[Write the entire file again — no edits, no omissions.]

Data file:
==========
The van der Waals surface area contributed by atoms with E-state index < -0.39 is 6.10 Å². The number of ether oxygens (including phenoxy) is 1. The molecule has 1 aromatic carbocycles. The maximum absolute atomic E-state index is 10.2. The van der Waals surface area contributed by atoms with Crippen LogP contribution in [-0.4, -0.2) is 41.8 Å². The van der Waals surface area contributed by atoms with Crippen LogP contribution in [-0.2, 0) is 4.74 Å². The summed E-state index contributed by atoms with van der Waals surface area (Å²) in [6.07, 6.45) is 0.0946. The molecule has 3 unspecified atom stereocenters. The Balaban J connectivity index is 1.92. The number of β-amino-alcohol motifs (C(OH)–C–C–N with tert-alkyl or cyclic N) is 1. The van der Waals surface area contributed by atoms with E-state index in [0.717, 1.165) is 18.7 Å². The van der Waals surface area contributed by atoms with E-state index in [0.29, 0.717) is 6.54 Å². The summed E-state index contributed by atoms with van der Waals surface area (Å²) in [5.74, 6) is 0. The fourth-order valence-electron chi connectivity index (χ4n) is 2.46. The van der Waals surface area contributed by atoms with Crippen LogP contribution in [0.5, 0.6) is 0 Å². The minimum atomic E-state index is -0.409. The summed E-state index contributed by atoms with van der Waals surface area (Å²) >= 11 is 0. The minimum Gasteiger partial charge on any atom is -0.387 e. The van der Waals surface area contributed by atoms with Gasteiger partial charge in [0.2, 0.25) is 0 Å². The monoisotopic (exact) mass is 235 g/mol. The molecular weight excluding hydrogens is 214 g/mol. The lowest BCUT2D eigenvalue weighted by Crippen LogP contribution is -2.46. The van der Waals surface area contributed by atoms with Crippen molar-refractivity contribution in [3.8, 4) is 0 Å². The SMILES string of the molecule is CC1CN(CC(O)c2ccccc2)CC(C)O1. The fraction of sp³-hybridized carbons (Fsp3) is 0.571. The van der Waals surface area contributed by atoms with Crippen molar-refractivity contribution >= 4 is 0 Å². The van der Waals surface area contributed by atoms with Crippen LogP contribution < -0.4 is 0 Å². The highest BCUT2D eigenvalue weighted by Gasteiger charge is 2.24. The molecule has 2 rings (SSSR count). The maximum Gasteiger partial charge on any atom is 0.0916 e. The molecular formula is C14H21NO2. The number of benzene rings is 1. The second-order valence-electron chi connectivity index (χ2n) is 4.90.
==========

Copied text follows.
The van der Waals surface area contributed by atoms with E-state index < -0.39 is 6.10 Å². The number of ether oxygens (including phenoxy) is 1. The molecule has 1 aromatic carbocycles. The maximum absolute atomic E-state index is 10.2. The van der Waals surface area contributed by atoms with Crippen LogP contribution in [-0.4, -0.2) is 41.8 Å². The van der Waals surface area contributed by atoms with Crippen LogP contribution in [-0.2, 0) is 4.74 Å². The summed E-state index contributed by atoms with van der Waals surface area (Å²) in [6.07, 6.45) is 0.0946. The molecule has 3 unspecified atom stereocenters. The Balaban J connectivity index is 1.92. The number of β-amino-alcohol motifs (C(OH)–C–C–N with tert-alkyl or cyclic N) is 1. The van der Waals surface area contributed by atoms with E-state index in [0.717, 1.165) is 18.7 Å². The van der Waals surface area contributed by atoms with E-state index in [0.29, 0.717) is 6.54 Å². The summed E-state index contributed by atoms with van der Waals surface area (Å²) in [5.74, 6) is 0. The fourth-order valence-electron chi connectivity index (χ4n) is 2.46. The van der Waals surface area contributed by atoms with Crippen LogP contribution in [0.5, 0.6) is 0 Å². The minimum atomic E-state index is -0.409. The summed E-state index contributed by atoms with van der Waals surface area (Å²) >= 11 is 0. The minimum Gasteiger partial charge on any atom is -0.387 e. The van der Waals surface area contributed by atoms with Gasteiger partial charge in [0.2, 0.25) is 0 Å². The monoisotopic (exact) mass is 235 g/mol. The molecular weight excluding hydrogens is 214 g/mol. The lowest BCUT2D eigenvalue weighted by Crippen LogP contribution is -2.46. The van der Waals surface area contributed by atoms with Crippen molar-refractivity contribution in [3.8, 4) is 0 Å². The SMILES string of the molecule is CC1CN(CC(O)c2ccccc2)CC(C)O1. The fraction of sp³-hybridized carbons (Fsp3) is 0.571. The van der Waals surface area contributed by atoms with Crippen molar-refractivity contribution >= 4 is 0 Å². The van der Waals surface area contributed by atoms with Crippen LogP contribution < -0.4 is 0 Å². The highest BCUT2D eigenvalue weighted by Gasteiger charge is 2.24. The molecule has 2 rings (SSSR count). The maximum Gasteiger partial charge on any atom is 0.0916 e. The molecular formula is C14H21NO2. The number of benzene rings is 1. The second-order valence-electron chi connectivity index (χ2n) is 4.90.